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Who Speaks for the Patient?

Charles D. Aring, MD
JAMA. 1966;195(13):1133-1134. doi:10.1001/jama.1966.03100130107028.
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The tendency to substitute the laboratory for the classical method of diagnosis is the despair of humanistic teachers. The trend to the laboratory as an alternative to "learning" the patient is seen in the novice, the harassed, the disorganized, and the lazy. The laboratory has become widely known as a tool of science and those who do not consider the matter too deeply are in danger of becoming enamored of it as a routine in the care of sick people. Since the laboratory is synonymous with research, and research has become the order of the day, inductive clinical analysis may be deprecated as a subjective method and, therefore, of lesser order.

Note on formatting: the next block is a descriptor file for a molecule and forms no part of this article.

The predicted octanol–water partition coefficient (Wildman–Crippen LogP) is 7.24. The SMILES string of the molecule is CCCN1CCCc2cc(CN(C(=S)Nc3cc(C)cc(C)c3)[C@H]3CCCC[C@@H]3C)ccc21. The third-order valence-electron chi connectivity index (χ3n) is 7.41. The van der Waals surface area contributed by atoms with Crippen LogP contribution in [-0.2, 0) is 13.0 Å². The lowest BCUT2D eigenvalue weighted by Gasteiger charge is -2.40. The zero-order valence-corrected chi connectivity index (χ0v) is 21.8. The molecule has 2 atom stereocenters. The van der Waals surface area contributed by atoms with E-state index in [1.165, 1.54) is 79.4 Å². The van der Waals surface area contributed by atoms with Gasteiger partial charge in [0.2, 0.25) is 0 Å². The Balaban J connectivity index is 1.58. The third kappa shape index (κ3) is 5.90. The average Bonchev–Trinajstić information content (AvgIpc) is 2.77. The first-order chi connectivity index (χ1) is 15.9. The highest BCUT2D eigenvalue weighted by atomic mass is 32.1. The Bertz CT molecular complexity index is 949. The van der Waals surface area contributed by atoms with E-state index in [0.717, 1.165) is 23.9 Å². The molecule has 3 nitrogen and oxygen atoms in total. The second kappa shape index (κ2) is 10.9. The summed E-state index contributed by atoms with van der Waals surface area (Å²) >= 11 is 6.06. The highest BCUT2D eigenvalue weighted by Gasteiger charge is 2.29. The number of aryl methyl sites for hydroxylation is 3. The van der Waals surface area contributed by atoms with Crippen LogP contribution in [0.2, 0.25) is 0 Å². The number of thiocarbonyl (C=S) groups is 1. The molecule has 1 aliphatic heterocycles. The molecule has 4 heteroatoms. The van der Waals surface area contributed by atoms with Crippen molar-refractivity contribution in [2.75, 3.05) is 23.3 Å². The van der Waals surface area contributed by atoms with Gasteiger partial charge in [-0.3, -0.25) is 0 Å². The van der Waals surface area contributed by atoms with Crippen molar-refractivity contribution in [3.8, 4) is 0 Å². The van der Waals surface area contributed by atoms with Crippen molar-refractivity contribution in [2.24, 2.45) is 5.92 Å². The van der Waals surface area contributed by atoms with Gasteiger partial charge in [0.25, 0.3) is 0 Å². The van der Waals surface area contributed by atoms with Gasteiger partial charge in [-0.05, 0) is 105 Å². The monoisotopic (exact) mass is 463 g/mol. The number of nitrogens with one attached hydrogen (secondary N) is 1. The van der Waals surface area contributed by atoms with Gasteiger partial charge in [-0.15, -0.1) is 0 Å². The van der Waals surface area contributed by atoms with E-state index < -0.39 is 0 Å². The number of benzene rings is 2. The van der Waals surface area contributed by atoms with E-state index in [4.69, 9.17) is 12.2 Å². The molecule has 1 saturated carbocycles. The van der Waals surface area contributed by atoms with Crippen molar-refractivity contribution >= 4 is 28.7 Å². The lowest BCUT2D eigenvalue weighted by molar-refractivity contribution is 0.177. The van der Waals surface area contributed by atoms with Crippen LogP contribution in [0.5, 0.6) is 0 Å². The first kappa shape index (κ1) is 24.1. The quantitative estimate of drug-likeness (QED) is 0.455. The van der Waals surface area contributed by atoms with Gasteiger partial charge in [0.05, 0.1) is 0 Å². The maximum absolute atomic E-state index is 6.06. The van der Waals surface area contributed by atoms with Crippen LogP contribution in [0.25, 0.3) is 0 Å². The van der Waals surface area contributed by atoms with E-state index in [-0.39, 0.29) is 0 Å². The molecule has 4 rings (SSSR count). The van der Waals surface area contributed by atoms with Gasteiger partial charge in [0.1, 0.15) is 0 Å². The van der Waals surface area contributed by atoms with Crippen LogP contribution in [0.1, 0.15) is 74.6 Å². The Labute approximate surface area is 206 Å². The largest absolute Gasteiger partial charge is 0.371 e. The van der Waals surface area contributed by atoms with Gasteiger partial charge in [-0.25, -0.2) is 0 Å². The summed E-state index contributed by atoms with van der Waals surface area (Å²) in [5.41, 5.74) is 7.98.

The largesse that has become available to academic medicine in the United States since the last world war does nothing to improve the situation. To derive these funds requires that research be processed with the result that some perfectly


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